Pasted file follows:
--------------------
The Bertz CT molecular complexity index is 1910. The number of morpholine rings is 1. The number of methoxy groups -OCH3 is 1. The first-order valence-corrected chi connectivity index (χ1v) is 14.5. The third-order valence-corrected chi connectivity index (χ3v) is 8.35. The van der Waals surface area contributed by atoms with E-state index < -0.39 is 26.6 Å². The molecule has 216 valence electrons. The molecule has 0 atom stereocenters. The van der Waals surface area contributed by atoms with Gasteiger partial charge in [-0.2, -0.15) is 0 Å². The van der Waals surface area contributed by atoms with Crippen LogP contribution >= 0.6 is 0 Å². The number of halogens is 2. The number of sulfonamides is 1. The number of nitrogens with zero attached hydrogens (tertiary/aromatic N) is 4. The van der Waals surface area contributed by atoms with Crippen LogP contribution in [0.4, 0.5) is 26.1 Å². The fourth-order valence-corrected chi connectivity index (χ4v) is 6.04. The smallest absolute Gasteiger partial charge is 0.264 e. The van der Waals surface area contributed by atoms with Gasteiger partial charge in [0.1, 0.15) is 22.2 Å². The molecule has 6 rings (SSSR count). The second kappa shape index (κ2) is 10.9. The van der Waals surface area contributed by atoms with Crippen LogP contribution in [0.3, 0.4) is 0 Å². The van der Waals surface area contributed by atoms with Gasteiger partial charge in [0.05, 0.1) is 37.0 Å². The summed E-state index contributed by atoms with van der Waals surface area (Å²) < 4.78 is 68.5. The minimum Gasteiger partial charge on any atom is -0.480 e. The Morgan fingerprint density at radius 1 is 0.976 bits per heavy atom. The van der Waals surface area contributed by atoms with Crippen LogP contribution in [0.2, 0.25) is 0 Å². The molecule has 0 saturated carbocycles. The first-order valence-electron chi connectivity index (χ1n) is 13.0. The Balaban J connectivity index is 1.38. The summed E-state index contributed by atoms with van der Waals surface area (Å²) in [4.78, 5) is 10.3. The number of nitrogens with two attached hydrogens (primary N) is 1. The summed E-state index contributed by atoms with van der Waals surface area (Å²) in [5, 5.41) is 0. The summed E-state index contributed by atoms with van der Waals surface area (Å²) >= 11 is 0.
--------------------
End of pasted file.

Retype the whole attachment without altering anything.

The Bertz CT molecular complexity index is 1910. The number of morpholine rings is 1. The number of methoxy groups -OCH3 is 1. The first-order valence-corrected chi connectivity index (χ1v) is 14.5. The third-order valence-corrected chi connectivity index (χ3v) is 8.35. The van der Waals surface area contributed by atoms with E-state index < -0.39 is 26.6 Å². The molecule has 216 valence electrons. The molecule has 0 atom stereocenters. The van der Waals surface area contributed by atoms with Gasteiger partial charge in [-0.2, -0.15) is 0 Å². The van der Waals surface area contributed by atoms with Crippen LogP contribution >= 0.6 is 0 Å². The number of halogens is 2. The number of sulfonamides is 1. The number of nitrogens with zero attached hydrogens (tertiary/aromatic N) is 4. The van der Waals surface area contributed by atoms with Crippen LogP contribution in [0.4, 0.5) is 26.1 Å². The fourth-order valence-corrected chi connectivity index (χ4v) is 6.04. The smallest absolute Gasteiger partial charge is 0.264 e. The van der Waals surface area contributed by atoms with Gasteiger partial charge in [0.1, 0.15) is 22.2 Å². The molecule has 6 rings (SSSR count). The second kappa shape index (κ2) is 10.9. The van der Waals surface area contributed by atoms with Crippen LogP contribution in [0.3, 0.4) is 0 Å². The van der Waals surface area contributed by atoms with Gasteiger partial charge in [0.05, 0.1) is 37.0 Å². The summed E-state index contributed by atoms with van der Waals surface area (Å²) < 4.78 is 68.5. The minimum Gasteiger partial charge on any atom is -0.480 e. The Morgan fingerprint density at radius 1 is 0.976 bits per heavy atom. The van der Waals surface area contributed by atoms with Crippen LogP contribution in [0.2, 0.25) is 0 Å². The molecule has 0 saturated carbocycles. The first-order valence-electron chi connectivity index (χ1n) is 13.0. The Balaban J connectivity index is 1.38. The summed E-state index contributed by atoms with van der Waals surface area (Å²) in [4.78, 5) is 10.3. The number of nitrogens with two attached hydrogens (primary N) is 1. The summed E-state index contributed by atoms with van der Waals surface area (Å²) in [5, 5.41) is 0. The summed E-state index contributed by atoms with van der Waals surface area (Å²) >= 11 is 0.